Following the above road southwards, for a distance of four miles, along the western edge of the hills overlooking the Vale of York, the traveller arrives at a true Roman road, running east and west, called Garrowby Street. The point of intersection is the highest ground on the Wolds, being 809 feet above sea-level. Here again the tops of the hills are covered with entrenchments, with numerous tumuli, as will be seen from the accompanying map (Plate II.). These are the entrenchments and tumuli, alluded to in the first paper, which Dr. Burton and Mr. Drake considered to be Roman. As they were certainly wrong in their conjecture concerning the tumuli, which have all been opened and proved to be British, there is a fair presumption to start with that they were also wrong concerning the entrenchments. The writer has no hesitation in expressing
tween the strongly fortified position at Aldro and the high ground on Garrowby Hill. The two positions were closely connected, and apparently constructed against a common enemy.
This second set of entrenchments may possibly long ante-date the Roman Conquest, and, like the first, have served for various purposes, such as confining cattle within a limited space, or for facilitating communication between one dale-head and another, or, in some instances, for providing guarded
access to springs, and some may have been thrown up as late even as the occupation of York by the Roman legions; but it seems clear from the map that the Roman troops, in subjugating the stout Brigantes, cut their way through these defences, and constructed their road to the coast through the heart of them, and, in places, utilized the mound of a British entrenchment for the substratum of a road. Instances of this latter use may be recorded in the case of Settrington High Street, and in the road between Sledmere
and Collingwood House. Other instances of Roman roads cutting through British entrenchments may be seen at Fimber, where the High Street from Malton to Beverley, after passing Wharram-le-Street, in descending Towthorpe Hill, has cut away a corner of the ancient entrenchments surrounding Fimber, and, lower down, has completely severed the connection between the entrenchments on the west and those on the east. At this point the Roman road from York to the coast, via Sledmere, crosses the road
from Malton, and also cuts both sets of Fimber, Fimber to Sledmere, and Sledmere entrenchments. to beyond Octon. To the north of these, and somewhat parallel, is another set of double dikes running from Octon Grange, by Helperthorpe, Kirby Grindalyth, and Burdale Tunnel Top, to Aldro. A portion of these may be seen in Major-General Pitt-Rivers' map, as also more completely the entrenchments at Settrington Wold, which are connected by the Several Dikes with the set of entrenchments running along the northern brow of the wolds from Knapton to Hunmanby.
Perhaps the strongest entrenchments on the Wolds are those known as Huggate Dikes. These consist of five mounds and six ditches. At present only about 200 yards in length remain, in a grass field known as Huggate Pasture, but originally they ran across the neck of high land, half a mile long, and 650 feet above sea-level, which separates the end of Millington Dale, running west, from the head of Horse Dale, running east. Both these dales are cut very deeply into the chalk, the bottom being quite 200 feet below the top, and would each afford a serious obstruction to any enemy advancing, as it were, across country; but with the level plateau, on the height between, it would be different. This would require to be strongly and artificially fortified, the more so as it is the only level piece of ground by which a body of men might pass from north to south, or vice-versâ, without being forced to cross a deep dale. Accordingly here we find no less than five strong mounds, 12 or 13 feet high, originally, without doubt. Towards the western end an opening has been left intentionally, and there may have been others in the portion destroyed. Similar openings occur in Danes' Dike, and were probably intended for sally-ports, as alluded to in a previous paper. We may also notice that towards the centre of the original works the outer mound, on the south side, appears to have protruded in the form of an arc of a small circle, as if to form a sheltered post of observation commanding a view of the outer ditch on either side of it.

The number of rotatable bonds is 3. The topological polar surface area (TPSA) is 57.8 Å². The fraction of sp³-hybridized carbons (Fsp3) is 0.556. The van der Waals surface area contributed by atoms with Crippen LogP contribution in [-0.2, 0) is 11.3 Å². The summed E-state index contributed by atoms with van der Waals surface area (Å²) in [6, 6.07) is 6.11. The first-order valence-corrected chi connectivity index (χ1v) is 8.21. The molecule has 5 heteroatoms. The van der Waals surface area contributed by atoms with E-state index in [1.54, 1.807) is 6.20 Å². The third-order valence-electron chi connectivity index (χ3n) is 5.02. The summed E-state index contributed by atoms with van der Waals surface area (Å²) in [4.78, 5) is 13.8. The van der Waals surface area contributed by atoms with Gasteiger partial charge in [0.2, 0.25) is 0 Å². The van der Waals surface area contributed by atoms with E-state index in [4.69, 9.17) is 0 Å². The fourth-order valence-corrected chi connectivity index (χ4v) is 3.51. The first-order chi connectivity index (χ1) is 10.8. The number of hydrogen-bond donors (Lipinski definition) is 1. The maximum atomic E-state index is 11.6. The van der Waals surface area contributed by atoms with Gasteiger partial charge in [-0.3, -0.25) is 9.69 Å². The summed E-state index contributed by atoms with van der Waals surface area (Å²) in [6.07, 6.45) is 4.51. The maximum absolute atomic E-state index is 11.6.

The Huggate Dikes lie about a mile to the eastward of the entrenchments shown on Garrowby Hill (Plate II.), and are connected with them. At the same time, they are connected with a line of entrenchments running on the top of the dale-side to the hill above Pocklington, and with entrenchments making for Warter; whilst, eastwards, the entrenchments are continued, for miles and miles, past Painslack, Wetwang, The Monument, and Kilham, to near Bridlington. These latter are connected again in several places, too numerous to mention, and which can only be studied on a map, with another long line of entrenchments running from Fridaythorpe to
Such a vast network of entrenchments over so wide an area implies a large population, and, as water would be equally an essential then as now, it follows that the bulk of the homesteads must have been within reach of water supply, and therefore more or less distant from the great body of the entrenchments, which cover the high grounds. This question deserves closer attention.